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So, there's this problem:

maximize

$$6x_1 + 8x_2 + 5x_3 + 9x_4$$

subject to

$$x_1+x_2+x_3+x_4 = 1 \;\text{ knowing that }\; x_1, x_2, x_3, x_4\geq0$$

The solution is obvious: since the sum of all variables must be 1, $x_4 = 1$ gives the highest value to the objective function

BUT the simplex method goes wrong when I use it. There's a negative value on the axuliary equations, which means it is an infeasible dictionary, therefore I should use two phases method. But this one goes wrong as well, as there are too many variables to replace the original objective function with slack variables.

But the problem HAS a solution, it's obvious, I just can't find it through simplex method. Can anyone help me?

Here's how the 2 phases method gave:

first dictionary:

\begin{align*} z&= -x_0\\ w_1 &= 1 -x_1 -x_2 -x_3 -x_4 +x_0\\ w_2 &= -1 +x_1 +x_2 +x_3 +x_4 +x_0 \end{align*}

second dictionary:

\begin{align*} z&= -1 +x_1 +x_2 +x_3 +x_4 -w_2\\ w_1 &= 2 -2x_1 -2x_2 -2x_3 -2x_4 +w_2\\ x_0 &= 1 -x_1 -x_2 -x_3 -x_4 +w_2 \end{align*}

third dictionary:

\begin{align*} z&= -w_1 -w_2\\ x_1 &= 1 -x_2 -x_3 -x_4 +\frac{w_2}{2} - \frac{w_1}{2}\\ x_0 &= \frac{w_1}{2} +\frac{w_2}{2} \end{align*}

this is supposed to be optimal but there's no way I'll be able to convert $6x_1 + 8x_2 + 5x_3 + 9x_4$ using those auxiliary equations

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  • $\begingroup$ Maybe include how the two phase went wrong. $\endgroup$ – coffeemath Mar 24 at 15:24
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    $\begingroup$ that's true, I added those in edit, thank you $\endgroup$ – edward locke Mar 24 at 15:33
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I'm not familiar with the "dictionaries" nomenclature, but here's how I would address this.

To solve the problem with the simplex method, you start with the auxiliary (phase I) problem: $$ \begin{array}{rl} \min&w_1+w_2\\ \text{s.t.}&x_1+x_2+x_3+x_4+w_1-w_2=1\\ &x,w\geq0 \end{array} $$ This problem has (uncountably) many optimal solutions, but let's say it finds $x_1=1$ with all other variables equal to zero.

This gives you an initial feasible solution $x=(1\;0\;0\;0)$ to plug into the simplex method to solve your main (phase II) problem: $$ \begin{array}{rl} \min&6x_1+8x_2+5x_3+9x_4\\ \text{s.t.}&x_1+x_2+x_3+x_4=1\\ &x\geq0 \end{array} $$ The simplex method will then find the optimal solution you're looking for.


The general two-phase simplex method takes an LP of the form: $$ \begin{array}{rl} \max&c^\text{T}x\\ \text{s.t.}&Ax=b\\ &x\geq0 \end{array} $$ and finds a feasible solution by solving the auxiliary problem $$ \begin{array}{rl} \min&w^++w^-\\ \text{s.t.}&Ax+w^+-w^-=b\\ &w^\pm,x\geq0 \end{array} $$ The reason this problem is a good idea is because:

  1. It has an easy-to-find initial feasible solution: take all the $x$ variables equal to 0, $$ w^+_i=\begin{cases}b_i,&\text{if }b_i\geq0,\\0,&\text{otherwise}\end{cases},\quad w^-_i=\begin{cases}b_i,&\text{if }b_i\leq0,\\0,&\text{otherwise}\end{cases},\quad $$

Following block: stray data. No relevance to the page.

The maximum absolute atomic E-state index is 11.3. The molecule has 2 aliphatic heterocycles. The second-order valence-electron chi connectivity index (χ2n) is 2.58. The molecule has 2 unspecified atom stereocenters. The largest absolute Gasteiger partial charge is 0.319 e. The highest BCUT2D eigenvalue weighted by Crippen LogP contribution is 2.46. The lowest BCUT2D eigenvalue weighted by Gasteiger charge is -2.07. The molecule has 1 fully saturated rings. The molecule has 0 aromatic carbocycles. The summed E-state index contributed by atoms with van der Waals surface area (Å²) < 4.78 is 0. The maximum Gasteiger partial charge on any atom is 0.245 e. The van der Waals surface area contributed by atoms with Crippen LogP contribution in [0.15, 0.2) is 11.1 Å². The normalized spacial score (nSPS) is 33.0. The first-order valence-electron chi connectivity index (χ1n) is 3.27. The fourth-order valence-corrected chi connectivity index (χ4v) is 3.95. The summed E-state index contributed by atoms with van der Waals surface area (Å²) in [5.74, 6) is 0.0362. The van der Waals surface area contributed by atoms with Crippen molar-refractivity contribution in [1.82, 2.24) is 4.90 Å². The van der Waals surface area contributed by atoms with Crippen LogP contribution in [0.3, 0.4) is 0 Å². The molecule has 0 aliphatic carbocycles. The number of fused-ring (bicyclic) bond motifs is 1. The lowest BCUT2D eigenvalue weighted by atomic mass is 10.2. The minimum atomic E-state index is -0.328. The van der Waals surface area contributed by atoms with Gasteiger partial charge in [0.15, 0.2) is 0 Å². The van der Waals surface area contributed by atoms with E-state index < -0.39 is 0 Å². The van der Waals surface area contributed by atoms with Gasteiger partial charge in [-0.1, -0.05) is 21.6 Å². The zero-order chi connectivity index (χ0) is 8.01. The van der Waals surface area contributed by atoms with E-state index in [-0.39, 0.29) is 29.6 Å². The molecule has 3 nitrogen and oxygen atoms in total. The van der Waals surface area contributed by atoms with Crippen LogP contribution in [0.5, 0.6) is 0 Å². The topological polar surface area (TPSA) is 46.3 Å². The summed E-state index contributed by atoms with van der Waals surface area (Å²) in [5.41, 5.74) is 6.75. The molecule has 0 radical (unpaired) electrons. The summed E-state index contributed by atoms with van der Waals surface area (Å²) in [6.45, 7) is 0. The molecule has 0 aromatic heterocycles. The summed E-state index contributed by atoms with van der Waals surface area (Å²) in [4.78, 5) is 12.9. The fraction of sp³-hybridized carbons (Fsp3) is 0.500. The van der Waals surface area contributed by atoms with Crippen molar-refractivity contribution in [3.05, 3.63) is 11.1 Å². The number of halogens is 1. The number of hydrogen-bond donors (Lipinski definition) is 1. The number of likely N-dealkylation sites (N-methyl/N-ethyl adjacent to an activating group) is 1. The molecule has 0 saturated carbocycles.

2. It's optimal objective value is zero if and only if the original problem is feasible.

I encourage you to Google & read more!

Note: a helpful way (for me) to think of the auxiliary problem is as a linearization of the nonlinear problem: $$ \begin{array}{rl} \min&\displaystyle\sum_{i=1}^n|w_i|\\ \text{s.t.}&Ax+w=b\\ &x\geq0 \end{array} $$ i.e. you introduce slack variables $w$ then try to make them equal to zero.

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  • $\begingroup$ I'm entering the path of compreension, thank you $\endgroup$ – edward locke Mar 25 at 23:29
  • $\begingroup$ Can you give me tips on how to choose the auxiliary objective function (w1 + w2)? Because so far i used z=-x0 and x1 + x2 + x3 +x4 +x0 = 1, and I don't know how my thought process should be like choosing how many variables I'm going to add on the auxiliary problem $\endgroup$ – edward locke Mar 25 at 23:33
  • $\begingroup$ @edwardlocke That's how the two-phase simplex method works. I'll edit my answer to give a general idea, but if you Google it you should be able to find an explanation anywhere. $\endgroup$ – David M. Mar 26 at 2:32
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To add to the above answer by @David, simplex method starts from a feasible basis and one of the easiest ones that we start with (especially in problems that have inequality constraints) is the identity matrix that comes from adding slack/surplus variables. In your example, you already have your initial identity matrix! You can use any of your variables as the initial basis and use simplex algorithm (not even the 2-phase method.) Just make sure to modify the objective function coefficients in your simplex tableau, since those coefficients for basic variables are zero.

If you think about it, the answer that David gave at the end of phase 1, is essentially the same thing.

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